Parents and their children made their way to the downtown Phoenix YMCA once a week to do physical exercises, learn how to make better food choices, and both modify and keep track of their behavior. The exercise programs were designed by YMCA trainers, and bilingual health educators and dieticians from St. Vincent’s and Phoenix Children’s Hospital were on hand to help families that didn’t speak English.
“It’s all delivered in the community, by the community, for the community,” Shaibi said. “We think that is pretty unique because it’s not, ‘Hey, come to our clinic at ASU.’ It’s, ‘We’re going to bring the research to the community where it can best be implemented.’”
The families were given assignments, one of which was being handed coupons for Food City and having to find ingredients for a healthy meal at less than $5 per person.
“That becomes their homework,” Shaibi said. “Can you go out, shop for and prepare a healthy meal on that budget? That was eye opening to some of these families.”
The following week, the families would talk about the healthy meal they made and how they were surprised they could do so on such a limited budget.
It’s all delivered in the community, by the community, for the community.
— Gabriel Shaibi, professor, Edson College of Nursing and Health Innovation
“We made it a little bit of a competition as well,” said Elvia Lish, director of the Ivy Center for Family Wellness at St. Vincent de Paul. “We’d tell them, ‘It has to be delicious, but it has to be cost-effective.’ And then whoever has the lowest cost meals won the prize or the game. They came up with really great examples that highlighted you don’t have to eat really expensive foods in order to be healthy.”
The families were also given healthy recipes they could cook.
“It gave me a sense of nutrition, like certain things that I was not supposed to eat too much of and how to eat a balanced diet,” Miriam Parra said.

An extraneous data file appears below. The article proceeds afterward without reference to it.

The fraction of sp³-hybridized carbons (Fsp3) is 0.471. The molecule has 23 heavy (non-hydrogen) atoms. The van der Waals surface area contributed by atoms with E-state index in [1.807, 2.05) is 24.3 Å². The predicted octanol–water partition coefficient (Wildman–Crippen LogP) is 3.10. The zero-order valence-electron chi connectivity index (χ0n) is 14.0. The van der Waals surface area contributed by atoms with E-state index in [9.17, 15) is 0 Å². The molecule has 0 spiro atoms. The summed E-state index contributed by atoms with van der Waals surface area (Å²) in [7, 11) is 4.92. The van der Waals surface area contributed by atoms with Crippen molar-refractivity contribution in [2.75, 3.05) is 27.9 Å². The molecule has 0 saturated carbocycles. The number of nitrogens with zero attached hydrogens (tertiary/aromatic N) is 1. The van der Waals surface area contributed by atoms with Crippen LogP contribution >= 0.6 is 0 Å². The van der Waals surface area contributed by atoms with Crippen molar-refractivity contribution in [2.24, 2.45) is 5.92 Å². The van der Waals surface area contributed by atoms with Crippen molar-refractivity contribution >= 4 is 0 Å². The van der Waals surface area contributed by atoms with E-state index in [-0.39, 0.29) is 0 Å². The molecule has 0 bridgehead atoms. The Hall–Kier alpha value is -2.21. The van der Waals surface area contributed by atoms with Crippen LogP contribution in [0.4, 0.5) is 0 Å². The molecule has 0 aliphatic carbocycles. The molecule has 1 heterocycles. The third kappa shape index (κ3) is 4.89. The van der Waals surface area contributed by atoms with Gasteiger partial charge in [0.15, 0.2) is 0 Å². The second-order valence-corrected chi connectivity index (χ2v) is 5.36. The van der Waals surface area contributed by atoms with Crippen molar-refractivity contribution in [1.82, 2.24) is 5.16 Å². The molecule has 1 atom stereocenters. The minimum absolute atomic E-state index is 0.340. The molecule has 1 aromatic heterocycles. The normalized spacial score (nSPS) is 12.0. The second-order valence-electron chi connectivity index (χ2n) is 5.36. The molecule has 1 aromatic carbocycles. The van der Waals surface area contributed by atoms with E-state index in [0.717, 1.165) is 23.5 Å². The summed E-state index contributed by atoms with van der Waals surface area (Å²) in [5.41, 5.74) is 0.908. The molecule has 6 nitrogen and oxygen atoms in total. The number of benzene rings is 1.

Libby Corral, chief operating officer of the YMCA, said the shared experiences of the families brought them together in a way individual diet, exercise and nutrition programs could not.
“They really developed that sense of community,” Corral said. “We had these groups of families and kids that have the same issues and are able to learn from each other and support each other. They built friendships and relationships that outlasted the program itself.”
Shaibi’s hope is that the study has generational benefits for families. The children who exercise and develop healthy eating habits today will be the parents who teach their own children those behaviors tomorrow. To do its part, the YMCA has given all 117 families in the study free six-month memberships.
“We know these types of diseases travel in families,” Shaibi said. “If you are a kid whose parents have diabetes, you’re more likely to get diabetes. But we also know that prevention and behaviors track in families. If your parents were active, you’re more likely to be active and so on.”
Although the study is complete, the work isn’t. Shaibi and his team have received an additional round of funding to continue the research and target entire households over the next five years.
“We’re trying to have a bigger effect,” he said. “It can be mom, dad, cousins, grandparents, whoever’s living in the household.”
Top photo: Participants in the program after a fitness class at the YMCA.
Reporter , ASU News